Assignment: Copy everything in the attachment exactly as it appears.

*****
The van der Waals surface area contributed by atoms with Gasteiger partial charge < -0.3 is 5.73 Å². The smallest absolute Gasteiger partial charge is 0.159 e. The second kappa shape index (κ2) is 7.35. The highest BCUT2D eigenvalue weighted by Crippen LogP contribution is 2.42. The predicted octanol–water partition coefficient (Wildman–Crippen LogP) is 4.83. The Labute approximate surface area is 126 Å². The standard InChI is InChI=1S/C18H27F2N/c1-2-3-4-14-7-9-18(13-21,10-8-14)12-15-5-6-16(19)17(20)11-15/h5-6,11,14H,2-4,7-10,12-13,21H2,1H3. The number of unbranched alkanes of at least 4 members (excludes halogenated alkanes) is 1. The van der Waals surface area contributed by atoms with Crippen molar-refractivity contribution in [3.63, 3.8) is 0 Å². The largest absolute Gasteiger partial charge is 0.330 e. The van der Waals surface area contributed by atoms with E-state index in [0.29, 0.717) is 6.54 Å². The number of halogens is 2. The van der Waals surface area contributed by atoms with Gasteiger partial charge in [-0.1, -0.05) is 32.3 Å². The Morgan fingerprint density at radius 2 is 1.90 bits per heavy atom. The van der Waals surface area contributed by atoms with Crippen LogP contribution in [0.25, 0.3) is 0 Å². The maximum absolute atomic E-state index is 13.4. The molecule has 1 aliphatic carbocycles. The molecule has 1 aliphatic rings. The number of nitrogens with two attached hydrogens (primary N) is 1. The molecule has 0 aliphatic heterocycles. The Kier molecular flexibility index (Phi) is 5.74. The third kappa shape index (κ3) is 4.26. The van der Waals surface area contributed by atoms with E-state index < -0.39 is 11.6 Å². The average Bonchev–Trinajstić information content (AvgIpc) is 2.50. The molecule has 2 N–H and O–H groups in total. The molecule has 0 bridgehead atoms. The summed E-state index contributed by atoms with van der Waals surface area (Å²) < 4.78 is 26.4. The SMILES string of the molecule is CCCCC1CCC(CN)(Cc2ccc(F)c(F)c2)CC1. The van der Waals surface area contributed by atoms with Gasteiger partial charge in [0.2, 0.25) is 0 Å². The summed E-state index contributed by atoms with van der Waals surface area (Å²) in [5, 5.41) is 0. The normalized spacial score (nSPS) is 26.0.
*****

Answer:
The van der Waals surface area contributed by atoms with Gasteiger partial charge < -0.3 is 5.73 Å². The smallest absolute Gasteiger partial charge is 0.159 e. The second kappa shape index (κ2) is 7.35. The highest BCUT2D eigenvalue weighted by Crippen LogP contribution is 2.42. The predicted octanol–water partition coefficient (Wildman–Crippen LogP) is 4.83. The Labute approximate surface area is 126 Å². The standard InChI is InChI=1S/C18H27F2N/c1-2-3-4-14-7-9-18(13-21,10-8-14)12-15-5-6-16(19)17(20)11-15/h5-6,11,14H,2-4,7-10,12-13,21H2,1H3. The number of unbranched alkanes of at least 4 members (excludes halogenated alkanes) is 1. The van der Waals surface area contributed by atoms with Crippen molar-refractivity contribution in [3.63, 3.8) is 0 Å². The largest absolute Gasteiger partial charge is 0.330 e. The van der Waals surface area contributed by atoms with E-state index in [0.29, 0.717) is 6.54 Å². The number of halogens is 2. The van der Waals surface area contributed by atoms with Gasteiger partial charge in [-0.1, -0.05) is 32.3 Å². The Morgan fingerprint density at radius 2 is 1.90 bits per heavy atom. The van der Waals surface area contributed by atoms with Crippen LogP contribution in [0.25, 0.3) is 0 Å². The maximum absolute atomic E-state index is 13.4. The molecule has 1 aliphatic carbocycles. The molecule has 1 aliphatic rings. The number of nitrogens with two attached hydrogens (primary N) is 1. The molecule has 0 aliphatic heterocycles. The Kier molecular flexibility index (Phi) is 5.74. The third kappa shape index (κ3) is 4.26. The van der Waals surface area contributed by atoms with E-state index < -0.39 is 11.6 Å². The average Bonchev–Trinajstić information content (AvgIpc) is 2.50. The molecule has 2 N–H and O–H groups in total. The molecule has 0 bridgehead atoms. The summed E-state index contributed by atoms with van der Waals surface area (Å²) < 4.78 is 26.4. The SMILES string of the molecule is CCCCC1CCC(CN)(Cc2ccc(F)c(F)c2)CC1. The van der Waals surface area contributed by atoms with Gasteiger partial charge in [0.2, 0.25) is 0 Å². The summed E-state index contributed by atoms with van der Waals surface area (Å²) in [5, 5.41) is 0. The normalized spacial score (nSPS) is 26.0.